New understanding of Alzheimer’s Disease for 2014!

Toward Digital EncryptionResearchers at Columbia University Medical Center have unlocked several important pieces of information about Alzheimer’s Disease: exactly where it starts, why it starts there, and how the disease spreads.

They’ve identified the specific part of the brain where Alzheimer’s starts- the lateral entorhinal cortex (LEC). The LEC normally accumulates tau, which makes it more likely to accumulate a specific protein called APP- and the combination of tau and APP damages neurons. Not good. 

And Alzheimer’s spreads like a domino effect. When neurons are compromised in the LEC, the neurons in surrounding areas also become compromised- including the hippocampus, which plays an important role in long-term memory storage.

Researchers used fMRI imaging and worked with humans and mice to discover this information. By showing that early changes can be detected using fMRI- and knowing exactly how the process works- detecting the disease before it spreads could be much easier. And this new imaging method could be a very helpful way to determine effectiveness of potential drugs! Read more here:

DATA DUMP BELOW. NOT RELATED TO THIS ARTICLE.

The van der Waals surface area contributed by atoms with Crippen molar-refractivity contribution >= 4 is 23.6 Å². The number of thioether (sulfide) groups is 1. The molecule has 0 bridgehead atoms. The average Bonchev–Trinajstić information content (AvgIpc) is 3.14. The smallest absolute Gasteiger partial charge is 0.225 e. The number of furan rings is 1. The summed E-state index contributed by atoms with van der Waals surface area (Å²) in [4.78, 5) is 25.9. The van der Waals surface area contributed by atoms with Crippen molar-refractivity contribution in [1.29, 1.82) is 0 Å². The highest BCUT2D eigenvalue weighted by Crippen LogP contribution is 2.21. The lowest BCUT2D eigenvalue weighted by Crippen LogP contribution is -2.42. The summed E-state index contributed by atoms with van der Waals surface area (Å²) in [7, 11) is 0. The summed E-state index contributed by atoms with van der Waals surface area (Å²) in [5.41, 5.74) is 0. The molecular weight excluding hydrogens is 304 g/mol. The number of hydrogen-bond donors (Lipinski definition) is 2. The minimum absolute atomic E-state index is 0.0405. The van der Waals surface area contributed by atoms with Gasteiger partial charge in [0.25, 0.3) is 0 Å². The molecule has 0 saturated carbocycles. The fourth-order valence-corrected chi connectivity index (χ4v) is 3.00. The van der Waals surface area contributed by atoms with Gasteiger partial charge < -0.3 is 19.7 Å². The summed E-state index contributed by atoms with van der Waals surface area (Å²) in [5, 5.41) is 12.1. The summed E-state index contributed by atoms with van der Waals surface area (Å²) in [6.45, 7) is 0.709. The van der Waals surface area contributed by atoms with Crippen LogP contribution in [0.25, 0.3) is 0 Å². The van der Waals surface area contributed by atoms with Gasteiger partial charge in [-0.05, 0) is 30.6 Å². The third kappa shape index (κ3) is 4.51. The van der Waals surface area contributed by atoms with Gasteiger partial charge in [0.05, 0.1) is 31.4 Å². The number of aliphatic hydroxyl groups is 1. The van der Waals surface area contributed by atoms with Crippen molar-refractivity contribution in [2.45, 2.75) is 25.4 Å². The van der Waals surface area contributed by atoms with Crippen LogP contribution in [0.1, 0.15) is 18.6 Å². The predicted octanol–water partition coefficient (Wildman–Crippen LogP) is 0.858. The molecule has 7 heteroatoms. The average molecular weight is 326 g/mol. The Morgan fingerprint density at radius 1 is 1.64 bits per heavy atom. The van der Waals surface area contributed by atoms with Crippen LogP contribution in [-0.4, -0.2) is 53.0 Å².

http://newsroom.cumc.columbia.edu/blog/2013/12/22/how-alzheimers-spreads/?utm_source=rss&utm_medium=rss&utm_campaign=how-alzheimers-spreads

2 thoughts on “New understanding of Alzheimer’s Disease for 2014!

  1. Stephen in Alabama

    Those researchers at the Columbia Medical Center deserve a lot of praise for these discoveries. I am incredibly impressed by the work they have done. The tragic effects of this terrible disease have affected me personally and I hold out hope that we will be able to develop better treatments and methods of prevention in the very near future.

    1. Science Kicks Ass Post author

      Absolutely! And if you have the time, make sure to thank them directly by responding to their article! I, too, have unfortunately dealt with family members with Alzheimer’s, and in my opinion, we should keep an eye on research advances in the prevention of the disease- there’s some exciting work going on! As I am particularly interested in developments in Alzheimer’s, I often write about current research studies on the disease- stay tuned! And thanks for your interest!

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